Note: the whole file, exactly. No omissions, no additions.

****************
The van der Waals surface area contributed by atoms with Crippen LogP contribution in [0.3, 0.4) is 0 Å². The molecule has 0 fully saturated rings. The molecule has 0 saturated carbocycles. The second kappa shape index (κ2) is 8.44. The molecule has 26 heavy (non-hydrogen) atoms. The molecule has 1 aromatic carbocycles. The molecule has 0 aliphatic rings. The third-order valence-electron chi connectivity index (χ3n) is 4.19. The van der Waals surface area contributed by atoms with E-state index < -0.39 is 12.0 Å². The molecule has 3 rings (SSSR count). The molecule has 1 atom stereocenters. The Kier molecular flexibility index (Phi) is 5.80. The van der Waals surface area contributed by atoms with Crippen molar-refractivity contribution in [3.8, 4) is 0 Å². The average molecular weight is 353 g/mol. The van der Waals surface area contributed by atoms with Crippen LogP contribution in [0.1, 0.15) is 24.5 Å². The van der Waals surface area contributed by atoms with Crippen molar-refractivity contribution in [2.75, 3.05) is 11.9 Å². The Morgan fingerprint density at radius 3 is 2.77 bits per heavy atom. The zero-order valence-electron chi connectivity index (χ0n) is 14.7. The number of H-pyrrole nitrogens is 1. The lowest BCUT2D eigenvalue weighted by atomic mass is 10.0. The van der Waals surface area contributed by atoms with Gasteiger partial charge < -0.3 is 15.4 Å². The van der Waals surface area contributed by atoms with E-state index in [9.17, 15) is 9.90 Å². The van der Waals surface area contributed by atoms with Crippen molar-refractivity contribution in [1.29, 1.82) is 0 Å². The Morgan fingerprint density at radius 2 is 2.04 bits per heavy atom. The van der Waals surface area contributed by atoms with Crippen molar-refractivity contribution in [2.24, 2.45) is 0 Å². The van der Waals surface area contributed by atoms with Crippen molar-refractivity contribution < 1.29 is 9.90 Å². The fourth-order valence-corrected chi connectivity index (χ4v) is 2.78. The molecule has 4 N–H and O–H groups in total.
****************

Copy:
The van der Waals surface area contributed by atoms with Crippen LogP contribution in [0.3, 0.4) is 0 Å². The molecule has 0 fully saturated rings. The molecule has 0 saturated carbocycles. The second kappa shape index (κ2) is 8.44. The molecule has 26 heavy (non-hydrogen) atoms. The molecule has 1 aromatic carbocycles. The molecule has 0 aliphatic rings. The third-order valence-electron chi connectivity index (χ3n) is 4.19. The van der Waals surface area contributed by atoms with E-state index < -0.39 is 12.0 Å². The molecule has 3 rings (SSSR count). The molecule has 1 atom stereocenters. The Kier molecular flexibility index (Phi) is 5.80. The van der Waals surface area contributed by atoms with Crippen molar-refractivity contribution in [3.8, 4) is 0 Å². The average molecular weight is 353 g/mol. The van der Waals surface area contributed by atoms with Crippen LogP contribution in [0.1, 0.15) is 24.5 Å². The van der Waals surface area contributed by atoms with Crippen molar-refractivity contribution in [2.75, 3.05) is 11.9 Å². The Morgan fingerprint density at radius 3 is 2.77 bits per heavy atom. The zero-order valence-electron chi connectivity index (χ0n) is 14.7. The number of H-pyrrole nitrogens is 1. The lowest BCUT2D eigenvalue weighted by atomic mass is 10.0. The van der Waals surface area contributed by atoms with Gasteiger partial charge < -0.3 is 15.4 Å². The van der Waals surface area contributed by atoms with E-state index in [9.17, 15) is 9.90 Å². The van der Waals surface area contributed by atoms with Crippen molar-refractivity contribution in [1.29, 1.82) is 0 Å². The Morgan fingerprint density at radius 2 is 2.04 bits per heavy atom. The van der Waals surface area contributed by atoms with Crippen molar-refractivity contribution in [2.24, 2.45) is 0 Å². The van der Waals surface area contributed by atoms with Crippen molar-refractivity contribution < 1.29 is 9.90 Å². The fourth-order valence-corrected chi connectivity index (χ4v) is 2.78. The molecule has 4 N–H and O–H groups in total.